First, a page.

In the course of the following two weeks, I engaged in an intensive email exchange with the 3DH team and Profs Johanna Drucker and Geoffrey Rockwell, both of whom are visiting professors in Hamburg this summer term as part of the 3DH project. By the end of the month, we had worked out a logo design that everybody considered a success.

The following timeline is a collage of discussion fragments, logo sketches and drafts that passed back and forth in an ad-hoc collaboration conducted entirely via email; the timeline seeks to document the main ideas that guided the collaboration and to capture a sense of the process by which we arrived at the final design as displayed on this site now.

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Mark Grimshaw: Rethinking Sound

Mark Grimshaw from Aalborg University, Denmark gave the lecture yesterday (May 26th) on  Rethinking Sound. (See video of talk here.)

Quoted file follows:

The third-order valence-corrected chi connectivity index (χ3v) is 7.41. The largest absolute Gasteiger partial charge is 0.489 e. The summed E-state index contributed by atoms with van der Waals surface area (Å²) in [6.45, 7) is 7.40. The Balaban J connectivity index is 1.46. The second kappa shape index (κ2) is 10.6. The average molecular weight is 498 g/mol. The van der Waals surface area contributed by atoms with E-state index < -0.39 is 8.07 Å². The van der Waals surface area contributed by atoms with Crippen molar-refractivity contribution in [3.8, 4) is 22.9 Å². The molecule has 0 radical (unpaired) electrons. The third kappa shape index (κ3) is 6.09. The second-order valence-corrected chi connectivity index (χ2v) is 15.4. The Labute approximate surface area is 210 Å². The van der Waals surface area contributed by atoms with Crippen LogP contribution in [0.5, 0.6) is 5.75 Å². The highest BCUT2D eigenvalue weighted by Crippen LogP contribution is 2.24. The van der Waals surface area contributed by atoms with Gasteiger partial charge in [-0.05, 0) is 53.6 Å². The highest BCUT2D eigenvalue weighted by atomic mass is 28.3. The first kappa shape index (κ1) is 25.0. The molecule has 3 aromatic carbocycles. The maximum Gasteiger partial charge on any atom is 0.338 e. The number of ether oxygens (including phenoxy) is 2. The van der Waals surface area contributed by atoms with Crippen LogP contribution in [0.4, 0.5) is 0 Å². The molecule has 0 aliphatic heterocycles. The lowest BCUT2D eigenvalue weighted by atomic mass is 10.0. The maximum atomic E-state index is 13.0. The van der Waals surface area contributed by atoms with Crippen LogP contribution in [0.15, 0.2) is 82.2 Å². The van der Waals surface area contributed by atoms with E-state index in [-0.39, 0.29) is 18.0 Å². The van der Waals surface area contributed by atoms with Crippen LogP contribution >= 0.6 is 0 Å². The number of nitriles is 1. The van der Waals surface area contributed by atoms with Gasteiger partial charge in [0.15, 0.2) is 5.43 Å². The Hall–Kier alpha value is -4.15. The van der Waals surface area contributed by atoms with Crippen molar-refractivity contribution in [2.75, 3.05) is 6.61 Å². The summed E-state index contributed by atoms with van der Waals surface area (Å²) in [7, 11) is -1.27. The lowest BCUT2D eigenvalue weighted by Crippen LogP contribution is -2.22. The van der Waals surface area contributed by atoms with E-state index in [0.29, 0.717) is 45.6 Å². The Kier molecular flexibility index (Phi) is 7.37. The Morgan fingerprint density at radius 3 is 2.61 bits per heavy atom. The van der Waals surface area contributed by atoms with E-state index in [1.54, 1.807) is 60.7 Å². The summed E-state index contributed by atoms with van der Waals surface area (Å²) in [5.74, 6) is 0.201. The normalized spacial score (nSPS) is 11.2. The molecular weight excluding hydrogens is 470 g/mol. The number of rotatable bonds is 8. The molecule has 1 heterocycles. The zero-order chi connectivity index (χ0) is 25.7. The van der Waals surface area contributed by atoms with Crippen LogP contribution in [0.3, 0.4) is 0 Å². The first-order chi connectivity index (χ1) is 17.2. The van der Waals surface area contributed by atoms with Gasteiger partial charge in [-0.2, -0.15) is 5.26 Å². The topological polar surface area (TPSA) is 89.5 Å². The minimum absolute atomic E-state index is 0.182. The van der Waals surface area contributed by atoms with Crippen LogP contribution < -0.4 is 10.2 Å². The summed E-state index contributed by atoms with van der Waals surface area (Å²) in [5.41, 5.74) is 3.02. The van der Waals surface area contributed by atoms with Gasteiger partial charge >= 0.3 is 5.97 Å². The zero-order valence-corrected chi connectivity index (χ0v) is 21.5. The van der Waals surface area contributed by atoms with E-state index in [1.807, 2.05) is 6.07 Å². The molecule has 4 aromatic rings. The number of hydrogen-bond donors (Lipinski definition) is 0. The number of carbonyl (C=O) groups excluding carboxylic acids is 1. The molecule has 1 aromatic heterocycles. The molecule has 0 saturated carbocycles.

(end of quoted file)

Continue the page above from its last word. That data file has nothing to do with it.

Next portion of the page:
Grimshaw has been interested in game sound for some time and how sound helps create an immersive experience. He is also interested in how games sonify others in a multi-player game (how you hear others). He is also interested in virtual reality and how sound can be used to give verisimilitude.

Why rethink sound? He started by discussing problems with definitions of sound and trying to redefine sound to understand sonic virtuality. The standard definition is that sound is a sound wave. The problem is that there are really two definitions:

  • sound is an oscillation of pressure or sound wave, or
  • sound is an auditory sensation produced by such waves (both from the ANSI documentation)

He mentioned another definition that I rather liked, that sound is “a mechanical disturbance in the medium.” This is from an acoustics textbook: Howard, D. M., & Angus, J. (1996). Acoustics and psychoacoustics. Oxford: Focal Press.

Not all sounds produce an auditory sensation (like ultrasound) and not all sensations are created by sound waves (eg. tinnitus). For that matter, sound also gets defined as that which happens in the brain. The paradox is:

  • Not all sounds evoke a sound, and
  • Not all sounds are evoked by sound.